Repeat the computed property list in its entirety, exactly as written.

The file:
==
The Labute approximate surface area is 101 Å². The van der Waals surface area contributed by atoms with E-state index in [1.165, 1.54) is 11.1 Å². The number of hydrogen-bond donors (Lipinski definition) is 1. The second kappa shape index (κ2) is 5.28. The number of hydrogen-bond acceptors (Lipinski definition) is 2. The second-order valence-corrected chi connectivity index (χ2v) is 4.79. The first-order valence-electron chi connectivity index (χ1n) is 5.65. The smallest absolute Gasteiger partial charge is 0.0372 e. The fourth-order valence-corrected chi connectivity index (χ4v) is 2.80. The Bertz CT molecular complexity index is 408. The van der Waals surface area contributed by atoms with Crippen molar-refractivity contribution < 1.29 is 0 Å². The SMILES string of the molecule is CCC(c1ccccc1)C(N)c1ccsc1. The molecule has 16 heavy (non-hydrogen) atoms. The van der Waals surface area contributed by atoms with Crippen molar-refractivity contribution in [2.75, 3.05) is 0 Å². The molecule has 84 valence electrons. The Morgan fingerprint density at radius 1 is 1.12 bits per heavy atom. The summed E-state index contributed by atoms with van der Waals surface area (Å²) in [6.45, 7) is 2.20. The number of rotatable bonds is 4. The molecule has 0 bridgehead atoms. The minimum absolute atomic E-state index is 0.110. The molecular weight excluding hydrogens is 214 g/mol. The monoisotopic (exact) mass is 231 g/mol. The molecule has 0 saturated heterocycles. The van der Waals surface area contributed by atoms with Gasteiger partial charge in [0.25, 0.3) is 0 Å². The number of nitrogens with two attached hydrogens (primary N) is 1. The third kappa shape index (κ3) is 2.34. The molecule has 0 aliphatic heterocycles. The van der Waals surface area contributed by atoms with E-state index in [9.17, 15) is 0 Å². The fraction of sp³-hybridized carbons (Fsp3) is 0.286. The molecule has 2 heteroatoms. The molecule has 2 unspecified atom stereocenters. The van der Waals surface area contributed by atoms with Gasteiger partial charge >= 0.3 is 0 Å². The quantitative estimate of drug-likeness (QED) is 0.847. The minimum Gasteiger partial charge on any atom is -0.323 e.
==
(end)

The Labute approximate surface area is 101 Å². The van der Waals surface area contributed by atoms with E-state index in [1.165, 1.54) is 11.1 Å². The number of hydrogen-bond donors (Lipinski definition) is 1. The second kappa shape index (κ2) is 5.28. The number of hydrogen-bond acceptors (Lipinski definition) is 2. The second-order valence-corrected chi connectivity index (χ2v) is 4.79. The first-order valence-electron chi connectivity index (χ1n) is 5.65. The smallest absolute Gasteiger partial charge is 0.0372 e. The fourth-order valence-corrected chi connectivity index (χ4v) is 2.80. The Bertz CT molecular complexity index is 408. The van der Waals surface area contributed by atoms with Crippen molar-refractivity contribution < 1.29 is 0 Å². The SMILES string of the molecule is CCC(c1ccccc1)C(N)c1ccsc1. The molecule has 16 heavy (non-hydrogen) atoms. The van der Waals surface area contributed by atoms with Crippen molar-refractivity contribution in [2.75, 3.05) is 0 Å². The molecule has 84 valence electrons. The Morgan fingerprint density at radius 1 is 1.12 bits per heavy atom. The summed E-state index contributed by atoms with van der Waals surface area (Å²) in [6.45, 7) is 2.20. The number of rotatable bonds is 4. The molecule has 0 bridgehead atoms. The minimum absolute atomic E-state index is 0.110. The molecular weight excluding hydrogens is 214 g/mol. The monoisotopic (exact) mass is 231 g/mol. The molecule has 0 saturated heterocycles. The van der Waals surface area contributed by atoms with Gasteiger partial charge in [0.25, 0.3) is 0 Å². The number of nitrogens with two attached hydrogens (primary N) is 1. The third kappa shape index (κ3) is 2.34. The molecule has 0 aliphatic heterocycles. The van der Waals surface area contributed by atoms with E-state index in [9.17, 15) is 0 Å². The fraction of sp³-hybridized carbons (Fsp3) is 0.286. The molecule has 2 heteroatoms. The molecule has 2 unspecified atom stereocenters. The van der Waals surface area contributed by atoms with Gasteiger partial charge >= 0.3 is 0 Å². The quantitative estimate of drug-likeness (QED) is 0.847. The minimum Gasteiger partial charge on any atom is -0.323 e.